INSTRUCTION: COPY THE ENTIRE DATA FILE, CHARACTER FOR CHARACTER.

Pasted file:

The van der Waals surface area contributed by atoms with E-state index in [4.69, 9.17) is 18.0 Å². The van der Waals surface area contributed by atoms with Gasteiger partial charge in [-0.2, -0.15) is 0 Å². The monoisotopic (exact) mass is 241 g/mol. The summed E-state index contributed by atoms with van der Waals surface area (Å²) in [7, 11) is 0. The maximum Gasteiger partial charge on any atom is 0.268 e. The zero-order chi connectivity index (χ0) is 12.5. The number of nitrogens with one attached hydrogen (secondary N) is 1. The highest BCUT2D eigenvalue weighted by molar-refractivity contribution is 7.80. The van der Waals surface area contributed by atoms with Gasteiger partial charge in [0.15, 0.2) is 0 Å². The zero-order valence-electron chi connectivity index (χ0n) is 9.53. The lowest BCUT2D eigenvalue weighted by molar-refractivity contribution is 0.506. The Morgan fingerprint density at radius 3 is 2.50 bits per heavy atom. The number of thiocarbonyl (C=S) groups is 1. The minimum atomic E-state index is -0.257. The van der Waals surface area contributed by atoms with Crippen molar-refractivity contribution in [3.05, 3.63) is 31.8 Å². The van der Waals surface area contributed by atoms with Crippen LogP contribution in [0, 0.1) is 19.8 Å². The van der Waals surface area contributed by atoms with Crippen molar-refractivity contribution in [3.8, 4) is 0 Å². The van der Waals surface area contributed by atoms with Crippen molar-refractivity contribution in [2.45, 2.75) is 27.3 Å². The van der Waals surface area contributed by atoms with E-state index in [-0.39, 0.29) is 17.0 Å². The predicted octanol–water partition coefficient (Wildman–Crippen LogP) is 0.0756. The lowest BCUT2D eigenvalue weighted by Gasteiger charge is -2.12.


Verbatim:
The van der Waals surface area contributed by atoms with E-state index in [4.69, 9.17) is 18.0 Å². The van der Waals surface area contributed by atoms with Gasteiger partial charge in [-0.2, -0.15) is 0 Å². The monoisotopic (exact) mass is 241 g/mol. The summed E-state index contributed by atoms with van der Waals surface area (Å²) in [7, 11) is 0. The maximum Gasteiger partial charge on any atom is 0.268 e. The zero-order chi connectivity index (χ0) is 12.5. The number of nitrogens with one attached hydrogen (secondary N) is 1. The highest BCUT2D eigenvalue weighted by molar-refractivity contribution is 7.80. The van der Waals surface area contributed by atoms with Gasteiger partial charge in [0.15, 0.2) is 0 Å². The zero-order valence-electron chi connectivity index (χ0n) is 9.53. The lowest BCUT2D eigenvalue weighted by molar-refractivity contribution is 0.506. The Morgan fingerprint density at radius 3 is 2.50 bits per heavy atom. The number of thiocarbonyl (C=S) groups is 1. The minimum atomic E-state index is -0.257. The van der Waals surface area contributed by atoms with Crippen molar-refractivity contribution in [3.05, 3.63) is 31.8 Å². The van der Waals surface area contributed by atoms with Crippen LogP contribution in [0, 0.1) is 19.8 Å². The van der Waals surface area contributed by atoms with Crippen molar-refractivity contribution in [3.8, 4) is 0 Å². The van der Waals surface area contributed by atoms with Crippen molar-refractivity contribution in [2.45, 2.75) is 27.3 Å². The van der Waals surface area contributed by atoms with E-state index in [-0.39, 0.29) is 17.0 Å². The predicted octanol–water partition coefficient (Wildman–Crippen LogP) is 0.0756. The lowest BCUT2D eigenvalue weighted by Gasteiger charge is -2.12.